Mutable Instruments modules: design, usability, theory, philosophy, etc


#1

I’m new to modular synthesis, and a few people I’ve spoken to have said that they don’t like Mutable Instruments in general because of their sound and controls. But there are artists I really like who use Rings and Clouds pretty prominently. Are they that unwieldy?


Mutable Instruments Rings
#2

Mutable Instruments gear from the last few years has a lot of thought and care put into the interface – especially the new batch. Some of the older modules have hidden modes, Easter eggs, and so on, as well as alternate firmware that sometimes confuses people. This is especially true of the discontinued modules, though honestly they’re not that bad.

Rings does have a major Easter egg mode and some “hold down this button for other modes” that are pretty well documented but not at all hard to use; the interface overall is straightforward and consistent.

I’ve never used Clouds myself, so I can’t judge that one. The designer, Olivier, doesn’t like how it came out, and though it was one of his top sellers, he discontinued it a few months ago and is likely to replace it later this year with a more focused, improved granular module.


#3

First of all sound and UI are different aspects and should be considered separately (even if, of course, at the end of the day they all concur to making the instrument what it is).

Mutable Instruments seems to be a bit more polarizing than other makers (especially when it comes to modules like Rings and Clouds), some love the sound, some don’t. It mostly comes from the fact that these modules do have quite a specific, not very neutral sound (which isn’t a bad thing in my opinion, after all, we all want a guitar to sound like a guitar don’t we?)
Also it should be said that – especially for Rings – some people don’t dig much into the module’s capabilities, being content with using it in a rather “superficial” way. Rings makes it very easy to just send a trigger and be done with it… which of course is nice sometimes, but is not really where the module shines. Since you can find videos showing just this aspect of the module, this might also bias some people’s perception.
There’s many great artists who make very interesting music with these modules, and show that it all boils down to your skills and to your musical vision (any instrument is just as great as the musician who plays it). As with all modules (and instruments) the sound of certain Mutable modules might be more interesting to create a certain type of music than another one. I say might, because the modules are open-ended enough to give you a pretty big range of possible timbres and sounds.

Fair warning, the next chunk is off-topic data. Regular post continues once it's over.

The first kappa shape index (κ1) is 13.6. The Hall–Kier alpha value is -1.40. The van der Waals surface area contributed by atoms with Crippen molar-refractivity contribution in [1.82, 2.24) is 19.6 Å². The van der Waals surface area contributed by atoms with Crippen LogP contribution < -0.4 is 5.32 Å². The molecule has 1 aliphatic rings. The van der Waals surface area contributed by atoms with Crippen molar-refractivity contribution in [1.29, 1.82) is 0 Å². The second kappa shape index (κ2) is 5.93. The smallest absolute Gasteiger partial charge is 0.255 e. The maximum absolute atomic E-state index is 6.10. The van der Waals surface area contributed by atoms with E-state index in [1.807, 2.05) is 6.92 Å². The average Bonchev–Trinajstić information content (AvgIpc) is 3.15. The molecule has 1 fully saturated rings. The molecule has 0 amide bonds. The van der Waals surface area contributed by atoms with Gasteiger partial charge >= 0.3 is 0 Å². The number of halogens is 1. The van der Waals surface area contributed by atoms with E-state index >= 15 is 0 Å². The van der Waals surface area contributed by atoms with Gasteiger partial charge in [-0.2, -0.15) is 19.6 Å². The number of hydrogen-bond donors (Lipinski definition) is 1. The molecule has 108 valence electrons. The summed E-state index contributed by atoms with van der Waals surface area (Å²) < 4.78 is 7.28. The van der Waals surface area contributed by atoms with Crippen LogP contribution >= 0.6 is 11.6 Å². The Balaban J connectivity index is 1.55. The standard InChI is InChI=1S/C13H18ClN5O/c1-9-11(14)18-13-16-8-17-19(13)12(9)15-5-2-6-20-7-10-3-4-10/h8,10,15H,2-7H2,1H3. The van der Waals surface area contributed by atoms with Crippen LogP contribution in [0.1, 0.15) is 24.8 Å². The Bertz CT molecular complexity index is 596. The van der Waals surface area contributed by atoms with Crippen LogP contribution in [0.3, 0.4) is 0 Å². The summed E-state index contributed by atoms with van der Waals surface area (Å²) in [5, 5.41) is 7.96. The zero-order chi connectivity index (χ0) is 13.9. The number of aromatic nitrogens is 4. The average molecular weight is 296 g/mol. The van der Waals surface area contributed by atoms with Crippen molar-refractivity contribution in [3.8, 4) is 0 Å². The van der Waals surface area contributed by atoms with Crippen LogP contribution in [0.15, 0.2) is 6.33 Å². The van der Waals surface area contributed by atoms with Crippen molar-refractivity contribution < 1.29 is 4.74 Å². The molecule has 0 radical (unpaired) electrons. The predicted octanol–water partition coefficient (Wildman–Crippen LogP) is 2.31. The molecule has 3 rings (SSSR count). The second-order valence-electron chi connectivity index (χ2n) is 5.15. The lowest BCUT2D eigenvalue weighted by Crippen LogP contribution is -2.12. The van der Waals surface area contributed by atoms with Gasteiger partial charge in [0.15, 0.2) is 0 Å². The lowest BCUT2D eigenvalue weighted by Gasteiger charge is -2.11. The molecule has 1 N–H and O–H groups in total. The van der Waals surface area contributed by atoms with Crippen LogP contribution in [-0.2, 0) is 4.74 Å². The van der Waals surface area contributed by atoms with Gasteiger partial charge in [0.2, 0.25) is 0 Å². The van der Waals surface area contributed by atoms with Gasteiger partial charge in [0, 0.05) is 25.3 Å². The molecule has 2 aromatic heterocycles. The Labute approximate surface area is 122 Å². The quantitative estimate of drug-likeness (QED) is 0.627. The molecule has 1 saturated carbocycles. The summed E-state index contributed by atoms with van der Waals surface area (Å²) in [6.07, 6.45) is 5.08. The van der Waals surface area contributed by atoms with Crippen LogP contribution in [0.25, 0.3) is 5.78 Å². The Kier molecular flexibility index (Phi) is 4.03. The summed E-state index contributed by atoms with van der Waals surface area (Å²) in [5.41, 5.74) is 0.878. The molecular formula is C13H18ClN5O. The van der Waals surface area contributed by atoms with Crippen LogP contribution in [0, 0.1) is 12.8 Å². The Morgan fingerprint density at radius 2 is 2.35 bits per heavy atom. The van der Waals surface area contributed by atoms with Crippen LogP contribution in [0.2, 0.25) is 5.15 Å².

The UI part is maybe where I can tell you more about, since that’s basically my job at Mutable. Older modules are indeed – as @Starthief has already pointed out – more complex. The alternate modes, do make things a bit more complex, though you can just ignore them of course. Rings is really a very straightforward module to use. There’s nothing really hidden in it, it’s all on the panel, and the knobs do what they do in each mode. You more or less just get different flavours of the same sound.
Clouds is slightly more complex because of the modality of the BLEND knob, which controls D/W, feedback, stereo spread, reverb and the alternate modes (which, as I said though, you can just ignore). The issue with the latter is mostly that the functionality changes quite a bit depending on the mode, which means that it takes a bit of time getting used to that (or a good cheat sheet).
We basically learned from our mistakes of the past and Clouds was the last module to add a lot of these alternate modes. Since Rings Olivier has been focusing a lot on keeping the functionality very consistent with no more hidden things. If you look at the latest modules (eg. Plaits and Marbles) things have been further streamlined.


#4

I can understand why people don’t dig the alternate, hidden modes, but I love them and think it was a great thing about the mutable modules. Also the parasites firmwares.
It’s great for people that want to keep their skiff small, they can discover and try a lot of things on a limited space and budget.
I also don’t really get the problems with the blend knob on clouds. There are many features and functions in the modular world that a far more complicated than learning how to use this knob. It only controls 4 parameters in the stock firmware.
Not to say the designs of the new modules aren’t nice. I love plaits, it’s really nice to handle


#6

There is always the parasites firmware, the people who want simplicity can leave theirs alone, those of us after multifunctionality can access open source stuff :slight_smile:


#7

The only usability issues I’ve had with Mutable modules:

Peaks: I insisted on using Expert Mode to get the most out of it. But the knobs can’t be “read” – is that top knob showing the attack time of the envelope on channel 1, or the frequency of the envelope on channel 2? The only way to tell is to turn the knob, changing the current setting. And all too often, I’d just grab a knob and not realize I had the wrong channel selected.

Also I used the Dead Man’s Catch firmware, which adds a lot of cool functionality to it but required a cheat sheet to show what was selected. I find I don’t really like cheat sheets.

Warps: The Parasite firmware is a bit too cheat-sheet heavy for my liking; the control meanings change too much. The stock firmware is easy to work with though! (And the stuff Parasite offered, while pretty neat, wasn’t far off from effects plugins I have anyway.)

Frames: To some extent, once you start automating it, it has the “unreadable knobs” issue, but it’s less insidious than Peaks. The real problem I had was never remembering how to change the interpolation/response curves, how to switch from CV to sequencer control, etc. But mostly because I didn’t use those frequently – I found myself using the module like a giant Shades, for attenuation, offset and mixing, under manual control rather than automated. I decided those needs would be better suited by other modules…)